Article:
Tuesday, October 16, 2012

Conditioning Clay By Hand


Most conditioning is done by working the clay with your hands until it warms and becomes soft and pliable. The warmth of your hands combined with the stretching and compressing of the clay changes it to a working consistency. You will know when your clay is completely conditioned because the clay's texture changes and you will be able to see and feel this change. To speed up the process, many doll makers use pasta machines, food choppers and commercial clay softeners as aides. To use the clay softeners, follow the manufacturer’s directions.
Some doll makers find using a dedicated electric food chopper is a helpful time-saver (never use it for food). When you're chopping clay to condition it, crumble the clay into the bowl and pulse the blades in bursts of several seconds, just until the clay is the size of a pea. The friction from the blades will warm the clay. You can over heat the clay so watch the clay and stop when it has been chopped into small bits. Dump out the clay and press the bits together, then continue conditioning with your hands.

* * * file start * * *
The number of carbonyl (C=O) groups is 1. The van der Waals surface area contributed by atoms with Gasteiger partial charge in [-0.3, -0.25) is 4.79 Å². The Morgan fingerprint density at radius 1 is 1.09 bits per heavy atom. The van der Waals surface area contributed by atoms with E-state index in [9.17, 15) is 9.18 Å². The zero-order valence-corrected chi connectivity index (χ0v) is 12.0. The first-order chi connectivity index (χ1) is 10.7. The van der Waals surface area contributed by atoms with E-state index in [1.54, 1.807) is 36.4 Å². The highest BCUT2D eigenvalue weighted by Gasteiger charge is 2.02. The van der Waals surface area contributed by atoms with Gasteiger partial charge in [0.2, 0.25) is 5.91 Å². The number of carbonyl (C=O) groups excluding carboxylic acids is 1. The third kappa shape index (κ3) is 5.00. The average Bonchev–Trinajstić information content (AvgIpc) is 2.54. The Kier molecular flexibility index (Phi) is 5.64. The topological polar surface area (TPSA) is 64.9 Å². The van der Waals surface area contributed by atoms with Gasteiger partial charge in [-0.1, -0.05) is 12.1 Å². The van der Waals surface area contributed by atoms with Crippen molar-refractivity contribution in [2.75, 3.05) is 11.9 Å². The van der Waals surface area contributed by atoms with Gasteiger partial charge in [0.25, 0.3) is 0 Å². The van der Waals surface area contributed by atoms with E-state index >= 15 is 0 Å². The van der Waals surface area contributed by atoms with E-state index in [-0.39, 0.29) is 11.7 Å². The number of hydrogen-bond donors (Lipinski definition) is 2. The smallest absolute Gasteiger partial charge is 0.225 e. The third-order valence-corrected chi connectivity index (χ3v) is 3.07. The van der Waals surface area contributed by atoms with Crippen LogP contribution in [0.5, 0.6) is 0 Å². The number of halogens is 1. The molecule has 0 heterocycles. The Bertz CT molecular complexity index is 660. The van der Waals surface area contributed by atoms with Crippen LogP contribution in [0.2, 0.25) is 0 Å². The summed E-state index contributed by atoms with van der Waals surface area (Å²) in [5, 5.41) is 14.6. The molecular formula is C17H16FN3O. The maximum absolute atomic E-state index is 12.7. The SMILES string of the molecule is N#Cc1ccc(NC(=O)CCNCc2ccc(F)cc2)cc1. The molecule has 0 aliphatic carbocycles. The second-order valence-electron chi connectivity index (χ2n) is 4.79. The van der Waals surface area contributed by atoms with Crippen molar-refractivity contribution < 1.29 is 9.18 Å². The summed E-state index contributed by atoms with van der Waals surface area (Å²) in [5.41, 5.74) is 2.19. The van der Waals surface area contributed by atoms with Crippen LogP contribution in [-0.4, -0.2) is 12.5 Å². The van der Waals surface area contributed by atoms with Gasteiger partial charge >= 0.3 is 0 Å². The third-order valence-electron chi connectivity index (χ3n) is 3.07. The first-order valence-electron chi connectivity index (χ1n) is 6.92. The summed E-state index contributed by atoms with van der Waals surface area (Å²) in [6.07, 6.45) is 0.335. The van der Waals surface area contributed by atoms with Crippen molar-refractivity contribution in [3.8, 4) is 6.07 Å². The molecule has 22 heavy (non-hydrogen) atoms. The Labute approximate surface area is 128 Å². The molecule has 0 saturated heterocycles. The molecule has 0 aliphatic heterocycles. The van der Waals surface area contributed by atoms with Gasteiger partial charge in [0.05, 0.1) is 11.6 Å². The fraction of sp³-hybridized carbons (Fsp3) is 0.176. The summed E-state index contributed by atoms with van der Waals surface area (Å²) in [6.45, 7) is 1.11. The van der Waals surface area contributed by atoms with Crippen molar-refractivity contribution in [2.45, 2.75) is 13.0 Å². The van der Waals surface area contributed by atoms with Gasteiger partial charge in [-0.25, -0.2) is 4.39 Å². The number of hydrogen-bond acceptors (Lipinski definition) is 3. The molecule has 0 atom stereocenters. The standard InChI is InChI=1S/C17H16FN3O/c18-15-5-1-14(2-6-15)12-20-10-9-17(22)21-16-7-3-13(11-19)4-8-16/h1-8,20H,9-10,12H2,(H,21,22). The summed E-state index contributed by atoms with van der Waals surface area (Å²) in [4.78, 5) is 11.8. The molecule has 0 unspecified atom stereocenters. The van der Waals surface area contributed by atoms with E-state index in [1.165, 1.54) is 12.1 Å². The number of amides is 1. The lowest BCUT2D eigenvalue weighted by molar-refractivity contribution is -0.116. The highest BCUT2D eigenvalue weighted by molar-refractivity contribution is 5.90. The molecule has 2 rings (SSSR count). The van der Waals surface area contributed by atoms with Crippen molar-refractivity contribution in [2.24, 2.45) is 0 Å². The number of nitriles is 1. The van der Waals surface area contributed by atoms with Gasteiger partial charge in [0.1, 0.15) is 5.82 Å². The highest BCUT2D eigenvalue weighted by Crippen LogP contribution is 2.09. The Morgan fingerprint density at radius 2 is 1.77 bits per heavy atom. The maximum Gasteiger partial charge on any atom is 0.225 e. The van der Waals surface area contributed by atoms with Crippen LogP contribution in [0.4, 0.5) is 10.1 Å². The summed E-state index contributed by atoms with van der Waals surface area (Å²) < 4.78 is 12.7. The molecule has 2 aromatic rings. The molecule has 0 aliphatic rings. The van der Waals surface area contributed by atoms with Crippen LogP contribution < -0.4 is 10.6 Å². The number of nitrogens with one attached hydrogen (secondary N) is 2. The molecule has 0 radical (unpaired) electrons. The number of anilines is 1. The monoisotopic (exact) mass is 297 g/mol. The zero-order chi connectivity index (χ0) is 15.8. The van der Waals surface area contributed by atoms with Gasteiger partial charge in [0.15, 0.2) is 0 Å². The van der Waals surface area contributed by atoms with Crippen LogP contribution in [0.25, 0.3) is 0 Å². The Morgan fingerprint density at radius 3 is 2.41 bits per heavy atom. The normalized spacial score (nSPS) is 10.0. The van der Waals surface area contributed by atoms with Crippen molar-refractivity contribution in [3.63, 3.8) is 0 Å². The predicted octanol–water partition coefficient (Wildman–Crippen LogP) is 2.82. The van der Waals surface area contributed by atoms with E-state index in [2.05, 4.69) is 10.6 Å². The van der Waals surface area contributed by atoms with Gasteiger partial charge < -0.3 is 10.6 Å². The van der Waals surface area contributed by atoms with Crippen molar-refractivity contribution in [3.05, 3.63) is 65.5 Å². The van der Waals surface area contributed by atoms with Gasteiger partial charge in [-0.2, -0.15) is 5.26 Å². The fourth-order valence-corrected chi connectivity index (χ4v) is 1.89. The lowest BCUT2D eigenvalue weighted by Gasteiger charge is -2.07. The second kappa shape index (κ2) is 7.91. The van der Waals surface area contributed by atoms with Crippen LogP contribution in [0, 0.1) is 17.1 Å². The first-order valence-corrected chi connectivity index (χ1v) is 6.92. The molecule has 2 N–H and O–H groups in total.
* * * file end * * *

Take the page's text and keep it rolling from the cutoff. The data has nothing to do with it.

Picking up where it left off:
Clay cannot get too conditioned, but clays get softer the longer they're worked and the warmer they get. If your clay is getting too soft you can firm it up by letting it rest for a while, even overnight, or chill it for an hour or so. Sometimes, the clay will be crumbly no matter what you do because it has been partially cured. This can happen if the clay has been exposed to excessive heat or ultraviolet light.

Check out this photo tutorial on conditioning and blending polymer clay: http://www.debwood.com/p199.htm

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